Photo by thisisbossi on Flickr.

With a talented new quarterback and a baseball team in the major league playoffs for the first time since 1933, Washington sports are getting a lot of attention recently. In commenting on the state of Washington sports culture, a lot of writers assert that DC is apathetic towards its team because the population is so transient. But how transient is DC?

The Census Census Bureau’s American Community Survey shows that in some ways the conventional wisdom is correct, but there’s not necessarily a correlation between a transient population and a lack of local fervor.

According to the Census ACS’s 2011 one-year estimate, 9.1% of DC’s population lived in another state the year before. How does that compare with other sports towns?

DC9.1%
Boston (Suffolk County)5.9%
Philadelphia3.2%
Atlanta4.8%
Chicago3.2%
Baltimore City3.0%
New York City2.8%
... Manhattan6.2%

Of these cities, DC is far and away the highest. However, this is not necessarily an apples-to-apples analysis. If someone moved from Arlington to DC, they would count in this tally, whereas if someone were to move from Buffalo to Broadway, it wouldn’t.

That caveat aside, it’s surprising to see what cities are higher on that list. Boston has the second highest, yet many would call the Hub the most parochial town on the list (or at least a close second to Chicago). Notice also how much higher Manhattan’s numbers are compare with NYC as a whole. Not surprisingly, the most urban part of New York has the most new residents.

Now, consider the same cities but also include residents who moved from a different county within the same state. The numbers (with the obvious exception of DC’s) jump up:

DC9.1%
Boston10.0%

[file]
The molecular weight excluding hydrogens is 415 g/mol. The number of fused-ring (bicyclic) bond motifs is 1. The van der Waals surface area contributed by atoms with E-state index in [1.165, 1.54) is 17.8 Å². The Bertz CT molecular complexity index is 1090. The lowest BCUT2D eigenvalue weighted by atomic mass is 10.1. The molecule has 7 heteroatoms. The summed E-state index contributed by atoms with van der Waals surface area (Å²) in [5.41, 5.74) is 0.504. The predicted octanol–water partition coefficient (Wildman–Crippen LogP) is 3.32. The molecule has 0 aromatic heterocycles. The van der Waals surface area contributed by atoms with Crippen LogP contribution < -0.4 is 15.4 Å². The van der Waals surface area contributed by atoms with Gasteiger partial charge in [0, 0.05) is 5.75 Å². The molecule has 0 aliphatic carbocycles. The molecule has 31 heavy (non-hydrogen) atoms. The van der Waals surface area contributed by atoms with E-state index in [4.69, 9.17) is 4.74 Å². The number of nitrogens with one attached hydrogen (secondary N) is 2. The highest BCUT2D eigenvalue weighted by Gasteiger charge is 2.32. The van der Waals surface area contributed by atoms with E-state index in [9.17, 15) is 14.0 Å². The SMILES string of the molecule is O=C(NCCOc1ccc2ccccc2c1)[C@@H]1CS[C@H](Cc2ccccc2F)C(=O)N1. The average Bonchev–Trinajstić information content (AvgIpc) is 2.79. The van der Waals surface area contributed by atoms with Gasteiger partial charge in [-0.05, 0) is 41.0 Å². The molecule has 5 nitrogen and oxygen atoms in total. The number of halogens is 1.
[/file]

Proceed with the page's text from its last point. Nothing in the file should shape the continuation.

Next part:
Philadelphia4.6%
Atlanta11.0%
Chicago4.1%
Baltimore6.7%
New York City4.9%
... Manhattan9.1%

This demonstrates that these other cities are often the destination of regional migrants. Sports-wise, these new arrivals probably already rooted for their new home team. But if the criticism of DC is that too many residents have only just arrived to the city itself, it’s got plenty of company.

When you look just at 25-34 year olds—the prime ages of migration—the respective positions are similar, but the numbers are much higher:

DC16.9%
Boston14.0%
Philadelphia8.1%
Atlanta15.2%
Chicago7.5%
Baltimore11.7%
New York City9.2%
... Manhattan14.6%

By middle age, however, DC residents are positively planted. Here are the numbers for 35-44 year olds:

DC5.3%
Boston7.0%
Philadelphia3.1%
Atlanta8.8%
Chicago2.9%
Baltimore6.2%
New York City5.3%
... Manhattan5.1%

So, in general, it is correct to say that DC has a higher transplanted population than other cities. But as the example of Boston demonstrates, there’s not necessarily a correlation between transplants and a lack of a parochial esprit de corps. If in fact DC lacks such cohesion, don’t blame it on the new residents.

Topher Mathews has lived in the DC area since 1999. He created the Georgetown Metropolitan in 2008 to report on news and events for the neighborhood and to advocate for changes that will enhance its urban form and function. A native of Wilton, CT, he lives with his wife and daughter in Georgetown.